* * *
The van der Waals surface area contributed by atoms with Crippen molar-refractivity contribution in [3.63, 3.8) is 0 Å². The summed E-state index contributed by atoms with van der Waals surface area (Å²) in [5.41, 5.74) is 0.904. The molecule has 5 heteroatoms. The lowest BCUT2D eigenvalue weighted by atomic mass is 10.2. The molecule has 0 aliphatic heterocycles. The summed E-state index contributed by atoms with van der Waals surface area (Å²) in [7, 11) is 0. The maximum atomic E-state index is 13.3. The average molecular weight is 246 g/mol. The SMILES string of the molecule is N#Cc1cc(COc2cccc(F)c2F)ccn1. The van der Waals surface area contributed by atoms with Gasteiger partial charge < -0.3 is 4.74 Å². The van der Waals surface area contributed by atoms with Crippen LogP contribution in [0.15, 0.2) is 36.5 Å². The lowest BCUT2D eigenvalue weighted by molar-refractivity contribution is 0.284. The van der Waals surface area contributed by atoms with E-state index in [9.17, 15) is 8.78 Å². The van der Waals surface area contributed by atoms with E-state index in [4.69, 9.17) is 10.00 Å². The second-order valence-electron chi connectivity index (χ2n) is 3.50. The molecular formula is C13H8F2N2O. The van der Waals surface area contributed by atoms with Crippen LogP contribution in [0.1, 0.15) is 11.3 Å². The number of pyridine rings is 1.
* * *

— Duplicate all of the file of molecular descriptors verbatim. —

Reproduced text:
The van der Waals surface area contributed by atoms with Crippen molar-refractivity contribution in [3.63, 3.8) is 0 Å². The summed E-state index contributed by atoms with van der Waals surface area (Å²) in [5.41, 5.74) is 0.904. The molecule has 5 heteroatoms. The lowest BCUT2D eigenvalue weighted by atomic mass is 10.2. The molecule has 0 aliphatic heterocycles. The summed E-state index contributed by atoms with van der Waals surface area (Å²) in [7, 11) is 0. The maximum atomic E-state index is 13.3. The average molecular weight is 246 g/mol. The SMILES string of the molecule is N#Cc1cc(COc2cccc(F)c2F)ccn1. The van der Waals surface area contributed by atoms with Gasteiger partial charge < -0.3 is 4.74 Å². The van der Waals surface area contributed by atoms with Crippen LogP contribution in [0.15, 0.2) is 36.5 Å². The lowest BCUT2D eigenvalue weighted by molar-refractivity contribution is 0.284. The van der Waals surface area contributed by atoms with E-state index in [9.17, 15) is 8.78 Å². The van der Waals surface area contributed by atoms with E-state index in [4.69, 9.17) is 10.00 Å². The second-order valence-electron chi connectivity index (χ2n) is 3.50. The molecular formula is C13H8F2N2O. The van der Waals surface area contributed by atoms with Crippen LogP contribution in [0.1, 0.15) is 11.3 Å². The number of pyridine rings is 1.